Media Games that Political Parties Play

by Litmus Branding  |  5th May, 2014 in Advertising

Thanks to the popularity of social media, our bevy of politicians, who once donned khadi kurtas and starched Gandhi topis have now turned internet-savvy

From running Smart Alecy jingles on radio to crafting kick-ass spoofs on TV to making regular posts on Facebook, Twitter or Google Hangouts; to appropriating an official channel on YouTube – our politicians have certainly sauntered a long way from the staid handouts, neon-lit billboards and life-size cut-outs, that were earlier the order of the day!

Narendra Modi has his presence firmly rooted on the Android platform. A mobile game dubbed ‘Modi run’ is available on Google Play store. Based on the classic ‘Mario’ series, the prime ministerial aspirant is seen in it somersaulting over obstacles and grabbing diamonds at progressive stages, named after Indian states. Another clip on ‘What’s App’ shows his animated version jiving away, sporting a tiger mask, while thumping his hairy chest and twisting his mustache (I can’t recall whether he has one) while lip-syncing to a popular 60s Bollywood number (I can’t recall that one either). Another version, ‘Kursi cricket’ asks the gamer to choose between Arvind Kejriwal, Rahul Gandhi and Narendra Modi. The user’s score adds to the kitty of the chosen political character!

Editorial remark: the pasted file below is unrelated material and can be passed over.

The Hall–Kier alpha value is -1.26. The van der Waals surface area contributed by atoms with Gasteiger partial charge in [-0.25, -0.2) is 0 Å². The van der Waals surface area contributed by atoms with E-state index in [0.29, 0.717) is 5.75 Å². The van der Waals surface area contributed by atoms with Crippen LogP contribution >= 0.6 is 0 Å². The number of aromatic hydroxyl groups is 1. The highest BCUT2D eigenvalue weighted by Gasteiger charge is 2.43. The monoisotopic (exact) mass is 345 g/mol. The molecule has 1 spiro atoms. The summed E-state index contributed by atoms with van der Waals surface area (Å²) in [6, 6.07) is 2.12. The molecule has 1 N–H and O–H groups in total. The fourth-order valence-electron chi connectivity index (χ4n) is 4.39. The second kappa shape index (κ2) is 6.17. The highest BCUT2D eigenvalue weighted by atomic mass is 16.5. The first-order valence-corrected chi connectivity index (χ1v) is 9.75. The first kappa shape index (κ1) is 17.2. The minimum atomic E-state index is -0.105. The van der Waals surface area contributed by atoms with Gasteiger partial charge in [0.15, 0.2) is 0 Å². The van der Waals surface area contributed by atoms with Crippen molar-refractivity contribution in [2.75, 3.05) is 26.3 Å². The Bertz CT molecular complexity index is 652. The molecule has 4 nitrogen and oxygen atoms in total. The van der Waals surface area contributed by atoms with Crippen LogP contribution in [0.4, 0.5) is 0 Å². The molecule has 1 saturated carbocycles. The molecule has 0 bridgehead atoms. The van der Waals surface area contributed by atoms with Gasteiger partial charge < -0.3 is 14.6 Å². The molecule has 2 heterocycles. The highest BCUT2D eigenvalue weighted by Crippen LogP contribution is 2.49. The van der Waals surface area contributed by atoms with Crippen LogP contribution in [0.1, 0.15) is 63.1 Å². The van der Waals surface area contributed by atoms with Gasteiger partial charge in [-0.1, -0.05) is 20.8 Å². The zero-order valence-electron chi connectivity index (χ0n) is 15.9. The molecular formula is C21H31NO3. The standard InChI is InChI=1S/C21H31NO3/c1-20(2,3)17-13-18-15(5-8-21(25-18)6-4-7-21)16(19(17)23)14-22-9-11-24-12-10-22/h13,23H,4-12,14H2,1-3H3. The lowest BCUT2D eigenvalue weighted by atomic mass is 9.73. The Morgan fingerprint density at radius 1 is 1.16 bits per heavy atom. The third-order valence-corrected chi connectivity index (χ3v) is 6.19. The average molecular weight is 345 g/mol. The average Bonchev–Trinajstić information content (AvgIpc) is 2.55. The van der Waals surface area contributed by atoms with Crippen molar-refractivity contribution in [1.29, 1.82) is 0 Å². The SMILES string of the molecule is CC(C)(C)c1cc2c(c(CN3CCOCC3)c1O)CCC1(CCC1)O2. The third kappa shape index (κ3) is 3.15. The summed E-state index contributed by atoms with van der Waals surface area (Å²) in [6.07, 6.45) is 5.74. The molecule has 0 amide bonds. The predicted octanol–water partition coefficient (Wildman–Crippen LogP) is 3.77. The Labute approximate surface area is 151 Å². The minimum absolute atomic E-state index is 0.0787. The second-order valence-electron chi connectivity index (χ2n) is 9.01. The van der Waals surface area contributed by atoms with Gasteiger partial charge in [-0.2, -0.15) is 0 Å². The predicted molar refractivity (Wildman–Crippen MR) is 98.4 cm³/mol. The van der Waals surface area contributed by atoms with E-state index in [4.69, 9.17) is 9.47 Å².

On radio, Red FM plays Dabaake Baja for the Election Commission of India, asking voters to come out in masse, when they actually don’t need any such encouragement. The OOH version had DDB Mudra Max installing huge hoardings with digital LED pledge-meters that flashed the number of people who pledged in to vote. The statistic changed in real-time based on the alerts received via SMS, phone calls, Facebook, and tablets.

Search engine giant, Google did its bit by scheduling weekly hangouts with politicians, as a viable, online alternative to public meetings, campaign trails, rallies and press conferences held on dusty roads, under the scorching sun.

Google also created an election hub that featured a “Pledge to Vote” interactive map, while Facebook introduced ‘I’m a voter’ campaign where users over
the age of 18 see an alert flash on the News Feed on their mobile sets, reminding them about their responsibility as citizens of the world’s second largest democracy.

The best in the series was the HUL campaign that has been running since 2 April 2014. Credited to Ogilvy’s Piyush Pandey and Lowe’s R Balki, the film is set in a Consulate of the United States of America in India. A woman grills a fidgety visa applicant. From his form, the woman discovers that he is headed to Boston University on 12 April. She reminds him that it’s the voting day in India. He shrugs his shoulders and quips, “One vote less, won’t make a difference.” Irked by his nonchalance, she retorts, “If you cannot make a difference to your country, what difference will you make to another? Why should they have you?”

The boy has a hangdog look.

Then there is the adhesive brand Fevicol’s Crazy Chairs TVC that goes pat with its proposition of ‘strong bonding.’ Delivered with a touch of rustic humor, the film opens with a carpenter showing off the chairs he’s created for various party leaders to a tea vendor. Each chair is stamped with the party symbol. The tea vendor is impressed with the work but asks he use Fevicol so the chair at least lasts for a full term!

Absolutely right, else any voting would be akin to running a fool’s errand!

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